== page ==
Displaying posts published in

November 2008

Bringing Sales Feedback into Product Development

I just read a great post by Jeff Stewart of the UrgentGroup on Sales as R&D in a startup.  The article talks about how in a start-up, your sales team is your R&D.

The wrap up to his post echos a lot of what I say to my teams:

Many engineers I talk to have the misguided “if we build it, they will come,” approach to sales.  To this I say: Bull.  In 1999, I had the chance pleasure of meeting most of the Google sales team in a hotel bar.  Let me tell you, they weren’t talking about algorithms.  While the PHDs at Google deserve a lot of credit for building a great product, we can’t forget that the innovations of the sales team developed for the company.  They are very responsible for getting Google to where it is today.

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Sales lessons from my 7 year old: Humility / Just do it

Since I started writing this blog, I’ve looked for sales lessons in everyday life. I blogged a few months ago on sales lessons in a chick flick.  This week, I was treated to a very nice sales lesson from my seven year old daughter.

The other nite, my wife called me and asked me how long it would be before I got home from work because that nite, Erin, my seven-year-old daughter had to go to the PTA board meeting in town and my wife wanted to know if I could watch the other two kids, while she took Erin there.  I wasn’t going to make it home in time, but determined that if we met each other at the school, we would arrive just as the meeting would start.  We could meet there, Erin could do what she needed to do, and then we could all grab a quick dinner.

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Business Development vs Sales

I’ve been having this discussion lately with a number of angel investors about the title “sales” and the title “business development.” 

In the traditional sense, business development people deal with creating channels, partnerships, and stategic opportunities for the company.  Sales are the people that go and get people to give you money for your product.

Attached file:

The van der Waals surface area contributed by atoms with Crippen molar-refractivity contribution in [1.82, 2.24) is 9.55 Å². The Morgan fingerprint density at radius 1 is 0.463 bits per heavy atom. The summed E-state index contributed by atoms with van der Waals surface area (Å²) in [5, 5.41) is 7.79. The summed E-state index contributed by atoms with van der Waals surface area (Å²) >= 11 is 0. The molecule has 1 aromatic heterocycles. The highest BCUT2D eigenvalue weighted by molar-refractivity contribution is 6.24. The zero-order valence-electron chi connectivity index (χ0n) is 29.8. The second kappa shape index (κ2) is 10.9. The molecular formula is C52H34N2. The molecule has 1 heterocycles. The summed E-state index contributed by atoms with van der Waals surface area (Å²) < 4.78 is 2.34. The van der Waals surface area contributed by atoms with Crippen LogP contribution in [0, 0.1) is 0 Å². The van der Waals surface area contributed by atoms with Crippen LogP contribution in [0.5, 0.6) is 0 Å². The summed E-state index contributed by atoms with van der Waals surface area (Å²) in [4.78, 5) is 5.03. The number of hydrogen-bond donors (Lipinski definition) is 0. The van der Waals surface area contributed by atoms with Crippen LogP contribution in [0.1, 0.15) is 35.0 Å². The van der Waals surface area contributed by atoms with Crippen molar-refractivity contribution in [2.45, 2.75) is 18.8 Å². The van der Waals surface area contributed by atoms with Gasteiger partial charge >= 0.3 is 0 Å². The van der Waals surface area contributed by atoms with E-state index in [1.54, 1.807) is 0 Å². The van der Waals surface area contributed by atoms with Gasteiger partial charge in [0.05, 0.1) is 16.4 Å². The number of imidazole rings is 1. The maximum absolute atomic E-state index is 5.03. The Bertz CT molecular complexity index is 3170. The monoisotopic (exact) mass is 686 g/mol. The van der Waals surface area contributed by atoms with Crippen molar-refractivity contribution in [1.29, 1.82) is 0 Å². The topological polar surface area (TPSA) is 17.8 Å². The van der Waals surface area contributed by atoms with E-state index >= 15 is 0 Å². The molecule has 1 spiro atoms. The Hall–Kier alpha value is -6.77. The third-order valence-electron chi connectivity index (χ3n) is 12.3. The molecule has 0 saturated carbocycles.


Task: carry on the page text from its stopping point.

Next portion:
Since “sales” can have, in some people’s minds, a negative connotation, there has been this trend to call sales people, “business development people” which I think is supposed to have the effect of making them seem less like people trying to get you to give them money.  Business Development people often have no revenue quota, and instead are managed by objectives.  So, by tagging someone a “Business Development” person, you, in theory, are making their contact with potential customers less threatening.

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The Enterprise Sale for Start-ups

When I was selling software in my first start-up (Dynamic Mobile Data – wireless dispatch and vehicle location software), the world of software was very different from when it was today.  Other than small consulting projects around my software, I was never selling anything for less than $200,000.  The idea was to have few clients each year at a high dollar amount.   I sold to Fortune 500 companies a large enterprise-wide solution.  This included desktop software, server software, database set-ups, and more.  Each of my software sales had an 18% annual maintenance which included product updates, phone support, and more.

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Minimizing Sales Staff and Re-evaluating Comp Plans

As the credit crisis holds, many start-ups are going to start looking to make sure that they hold onto cash as long as they can.

That may include the decision to eliminate and/or outsource a portion of your sales staff.  And, this can often be a very wise business decision.  Of course, the cartoon to the right takes it to the extreme, but as start-ups and other companies decide to eliminate sales staff, the challenge becomes on how do you continue (and accelerate) your trajectory in sales with less sales staff and potentially less resources (minimized travel budget, etc).

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